Whether or not you are a fan of Android Wear, you simply cannot brush off the fact that this platform was integral in growing the smartwatch market. Prior to its existence, users only had smartwatches with homebrewed operating systems that probably never updated.
In early 2013, watches like the Sony Smartwatch were gaining a little momentum, but they were still horrible. You could only pair them to an Android device, but the conflicting OS of the watch and the phone made the experience awful. Also, you couldn’t look at the screen in direct sunlight either, but that’s beside the point.
In March of 2014, Google introduced Android Wear and a lot of those issues began to disappear. Google had now created a universal operating system that tech companies could load into their smartwatches. They could now focus on things like aesthetics and processing power, rather than software.
What is Android Wear, and how does it work?
At its very best, Android Wear creates a holistic environment between your watch and your Android smartphone (which has to be running Android 4.3 or better). The platform works by establishing connection to your phone through Bluetooth, where you can also access your phone’s Wi-Fi capabilities.
This allows you to get notifications of text messages, emails, phone calls, and social media alerts. The platform also has a bevy of built in programs like Google Maps, Google Fit, Notes, and Google Hangout, a messaging application. With Bluetooth connectivity, users can also access music on their phone, control their smartphone’s camera, set timers and reminders. Most importantly, users have access to the Google store where they can download third-party apps directly to their smartwatches.
When Google unveiled this new platform, many tech companies partnered together to adopt it. Currently LG, Samsung, Motorola, HTC, and Asus all have smartwatches on the market that adopted Android Wear.
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A smart upgrading system
What’s great about having a uniform operating system is that Google is the sole proprietor of updates for your watch. There is comfort in having one of the largest reliable tech companies creating your OS. Some companies can’t monitor and update their interface regularly and end up switching to Android Wear (see: Sony), while others are still braving the frontier of developing their own OS. Alcatel recently released the OneTouch smartwatch that boasts its own OS, but it tanked under horrid reviews and users are still waiting for an update. Why would you want to spend $150 on a company that could very well pull their own product and end any future updates?
What’s even better is that since the Android Wear updates are still being rolled out for first-gen models, your smartwatch has less of a chance of quickly becoming obsolete. Take a look at the Moto 360 2. As we previously reported, the second-gen model for Motorola’s featured smartwatch is expected to work alongside the first-gen rather than be a replacement. Since your watch will still be relevant within three to four generations, you won’t have to upgrade as regularly.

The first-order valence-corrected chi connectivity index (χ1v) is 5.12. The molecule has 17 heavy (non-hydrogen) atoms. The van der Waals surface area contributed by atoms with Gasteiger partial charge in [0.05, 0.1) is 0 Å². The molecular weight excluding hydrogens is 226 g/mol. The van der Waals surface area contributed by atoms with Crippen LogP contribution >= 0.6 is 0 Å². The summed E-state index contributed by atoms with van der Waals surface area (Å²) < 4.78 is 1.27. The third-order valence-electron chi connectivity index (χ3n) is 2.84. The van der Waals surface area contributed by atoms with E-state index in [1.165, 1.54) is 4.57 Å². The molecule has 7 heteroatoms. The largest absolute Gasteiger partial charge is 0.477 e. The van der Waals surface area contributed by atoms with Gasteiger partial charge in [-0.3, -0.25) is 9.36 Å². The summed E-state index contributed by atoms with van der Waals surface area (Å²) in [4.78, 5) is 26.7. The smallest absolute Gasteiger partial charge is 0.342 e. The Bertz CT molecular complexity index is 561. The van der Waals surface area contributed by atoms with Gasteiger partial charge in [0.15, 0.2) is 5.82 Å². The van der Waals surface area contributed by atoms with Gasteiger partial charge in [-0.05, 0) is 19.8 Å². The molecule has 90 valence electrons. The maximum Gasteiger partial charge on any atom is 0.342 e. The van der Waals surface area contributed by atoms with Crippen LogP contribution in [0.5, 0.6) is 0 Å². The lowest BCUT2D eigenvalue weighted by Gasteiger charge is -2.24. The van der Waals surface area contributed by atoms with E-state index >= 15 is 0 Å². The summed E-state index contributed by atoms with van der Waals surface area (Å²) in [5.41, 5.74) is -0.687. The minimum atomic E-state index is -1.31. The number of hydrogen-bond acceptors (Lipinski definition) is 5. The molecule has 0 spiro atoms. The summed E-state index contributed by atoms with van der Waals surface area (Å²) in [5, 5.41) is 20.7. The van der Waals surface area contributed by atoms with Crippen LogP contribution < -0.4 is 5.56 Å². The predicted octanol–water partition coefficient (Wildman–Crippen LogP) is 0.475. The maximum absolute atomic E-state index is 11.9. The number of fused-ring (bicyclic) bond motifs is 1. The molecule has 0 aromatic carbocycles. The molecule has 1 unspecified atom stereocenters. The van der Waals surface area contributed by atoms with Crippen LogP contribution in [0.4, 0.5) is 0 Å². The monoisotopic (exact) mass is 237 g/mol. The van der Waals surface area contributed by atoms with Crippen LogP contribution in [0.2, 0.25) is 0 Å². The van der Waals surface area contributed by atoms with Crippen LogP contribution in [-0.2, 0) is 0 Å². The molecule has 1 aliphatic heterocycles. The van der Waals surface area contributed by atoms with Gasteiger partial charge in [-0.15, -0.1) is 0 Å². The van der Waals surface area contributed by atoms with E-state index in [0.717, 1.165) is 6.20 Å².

Your own personal assistant
Voice recognition is the new frontier with smartwatches, and Google has implemented Okay Google and Google Now into many of their smartwatches, like the Samsung Gear S and Moto 360. Okay Google allows user to effortlessly ask question directly to your watch. The watch will run the question through Google’s search engine and find you results.
What really brought the voice recognition game to the main stage, however, was the introduction of the personal assistant, Google Now. Using a natural language user interface, the program answers questions, make recommendations, and perform actions. Google Now also proactively delivers to users information that it predicts they may want. Basically, if you are constantly searching for traffic news or game updates, Google Now will begin to automatically gather that info for you.
Who should get Android Wear?
The great thing about smartwatches is that they are really for everyone. Yes, the business tycoon-type or Wall Street broker will probably obsess over the comfort of having all of their information at a glance of the wrist — but these watches are more than that.
The Google Play app store has some of the most genius applications that can satisfy a wide range of user necessity. Our own Mark Killian reviewed some of the best Android smartwatch apps to help you navigate your day. The question really comes down to: How do you want to experience your watch?
If you’re a runner, then take a look at Runtastic and see how easy it is to track your progression with your watch. Maybe you need to record something quickly? You can download Wear Audio Recorder and easily turn your smartwatch into a recorder. With such an extensive app store, you can probably get your watch to do just about anything.
Which Android Wear device is right for you?
You’ll need to consider two things: what you want your watch to accomplish and how you want it to look.
Each and every Android Wear smartwatch is created differently. There’s the Asus Zen Watch that uses curved Gorilla Glass, the LG G watch R that uses a Qualcom Snapdragon processor, and the upcoming Huawei Watch that has a scratch resistant sapphire-glass display screen, just to name a few.
Aesthetics are equally as important as functionality, and should be a second set of criteria for deciding on the perfect Android watch. You should really ask yourself, do you prefer leather or rubber straps? How about a rounded smartwatch like the Moto 360, or a square one like the Samsung Gear Live?
It’s high time time to jump into the world of wearables and become a smartwatch user. Thanks to Android Wear, there has never before been such a large pool for you to select from.